We met for only a minute in June 2013, a few months after his surprise election, and although he had his hand on my arm the whole time, he didn’t speak. My wife thinks it was because I didn’t let him get a word in edgewise.
But the leader of the world’s 1.2 billion Catholics doesn’t normally say much, if he has nothing particular to say; and anyhow, he was worn out. His breathing was labored—he’d nearly died in lung surgery when he was 21—and there was sweat on his forehead, a little. He was a man of 76 who had just spent two hours under the sun in St. Peter’s Square greeting and hugging those he calls God’s holy faithful people. On occasion—such as the time he kissed the man appallingly disfigured by neurofibromatosis—the image is so tender that newspapers put it on their front pages, which is not what they used to do with popes.
The point is that the front-row-Wednesday-audience-ticket people like me come last these days. We’re not Pope Francis’s focus. It’s the disabled and the sick and the old and the homeless whom he puts first, just like in the Gospel.
Yet Pope Francis was totally present during that minute, listening closely to every word of my Spanish. And it was enough to get a sense of what people who meet him talk about—this thing, this quality, that comes off him. The archbishop of Canterbury, Justin Welby, nailed it when he met him a few days after I did. The Pope, he said afterward, was “humanity on fire.” That’s it. If joy were a flame, you’d need to be made of asbestos not to get burned up by Pope Francis.
In the Pope’s native city of Buenos Aires, Argentina, this joy astonishes even the people who knew him best. Sure, his smile has always been delightful, but it didn’t come out much during his 12 years as cardinal. He didn’t like cameras, hardly ever gave interviews, and was famous for his austerity and shyness. You’d never find him at a dinner party, and although the slum dwellers and the hookers and the anti-trafficking syndicates knew him well, he could get on and off buses and subways without being recognized. His words were always elegant, and they stabbed home, but they were delivered in a funereal, hushed voice. Now look at him, they say in Buenos Aires. You can’t believe it. He’s a day on the beach.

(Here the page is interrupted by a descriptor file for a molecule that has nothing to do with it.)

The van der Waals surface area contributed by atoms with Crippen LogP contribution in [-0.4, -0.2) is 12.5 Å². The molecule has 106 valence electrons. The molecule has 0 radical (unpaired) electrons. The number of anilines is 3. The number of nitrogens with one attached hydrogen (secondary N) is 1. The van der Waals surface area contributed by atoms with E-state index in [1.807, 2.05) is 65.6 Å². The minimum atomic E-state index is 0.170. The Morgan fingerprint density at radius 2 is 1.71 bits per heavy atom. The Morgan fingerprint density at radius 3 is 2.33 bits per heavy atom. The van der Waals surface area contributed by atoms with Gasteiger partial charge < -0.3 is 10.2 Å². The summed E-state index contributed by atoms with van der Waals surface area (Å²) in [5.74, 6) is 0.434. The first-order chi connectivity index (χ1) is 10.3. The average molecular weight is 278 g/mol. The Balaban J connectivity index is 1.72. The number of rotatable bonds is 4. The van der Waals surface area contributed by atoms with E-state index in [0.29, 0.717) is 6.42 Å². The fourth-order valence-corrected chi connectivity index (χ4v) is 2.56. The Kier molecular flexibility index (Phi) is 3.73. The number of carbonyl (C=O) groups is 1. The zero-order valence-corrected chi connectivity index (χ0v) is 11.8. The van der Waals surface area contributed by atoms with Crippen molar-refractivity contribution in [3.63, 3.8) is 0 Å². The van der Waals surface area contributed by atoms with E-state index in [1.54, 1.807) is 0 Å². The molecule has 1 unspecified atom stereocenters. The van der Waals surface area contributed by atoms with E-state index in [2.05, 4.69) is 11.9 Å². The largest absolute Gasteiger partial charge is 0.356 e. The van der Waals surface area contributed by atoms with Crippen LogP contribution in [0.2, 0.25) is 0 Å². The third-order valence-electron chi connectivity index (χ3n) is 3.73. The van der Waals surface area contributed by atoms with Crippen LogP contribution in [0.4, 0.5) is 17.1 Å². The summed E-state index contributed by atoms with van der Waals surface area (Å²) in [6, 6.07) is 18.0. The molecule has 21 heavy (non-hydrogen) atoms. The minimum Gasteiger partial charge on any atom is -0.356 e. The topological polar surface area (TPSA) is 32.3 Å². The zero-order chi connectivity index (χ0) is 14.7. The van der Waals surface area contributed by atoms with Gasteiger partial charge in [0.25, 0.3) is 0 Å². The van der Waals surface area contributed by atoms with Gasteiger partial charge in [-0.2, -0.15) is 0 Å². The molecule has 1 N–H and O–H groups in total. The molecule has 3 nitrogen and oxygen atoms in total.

Here’s what happened. It’s not a secret, because he’s told it to a number of people, including the evangelical pastor in Buenos Aires who told me; but not many know. On the evening of his election, March 13, 2013, under Michelangelo’s great frescoes in the Sistine Chapel, the cardinals’ votes had gone his way—past the 77 he needed to be elected—and he was asked if he accepted. “Yes,” he said, “even though I am a great sinner.” To a subsequent question, he said he would take the name Francis, after the poor man of Assisi. It was all done confidently, without a moment of doubt, because he knew this was his task now, his mission.
But after vesting in the white papal soutane and starting down the long corridor toward the balcony of the loggia of St. Peter’s to show himself to the world, he was suddenly beset by doubt and darkness. Providentially, his predecessor, Benedict XVI, had modified the procedures to allow the new Pope to pray in the Pauline Chapel before going out on the balcony. There, with his friend the Brazilian cardinal Cláudio Hummes kneeling by his side, Jorge Mario Bergoglio had an experience of light and freedom that banished the dark feelings and that has never left him since.
The director of Vatican TV, who was following the Pope with a camera, has confirmed all of this. Monsignor Dario Viganò said that when Pope Francis entered the chapel, he looked as if the whole weight of the world was on his shoulders, but when he left, he was a different man, as he is now. “It’s the grace of the office,” Pope Francis tells Argentine friends who ask him why he’s changed.
I was on the roof of a convent overlooking the square that night, commentating for the British TV channel Sky News. I would have been as flummoxed as the other pundits who hadn’t had Cardinal Bergoglio on their lists had it not been for a tip-off from a cardinal too old to vote, who had seen him emerge as papabile in the cardinals’ pre-conclave gatherings. “If it’s a short conclave,” was the message that reached me, “it could be Bergoglio.” So I had a few minutes to prepare some points (76-year-old Jesuit; humble, man of the poor; runner-up in previous conclave—that kind of thing), but all the while, I kept thinking, Wow. They’ve elected an Argentine.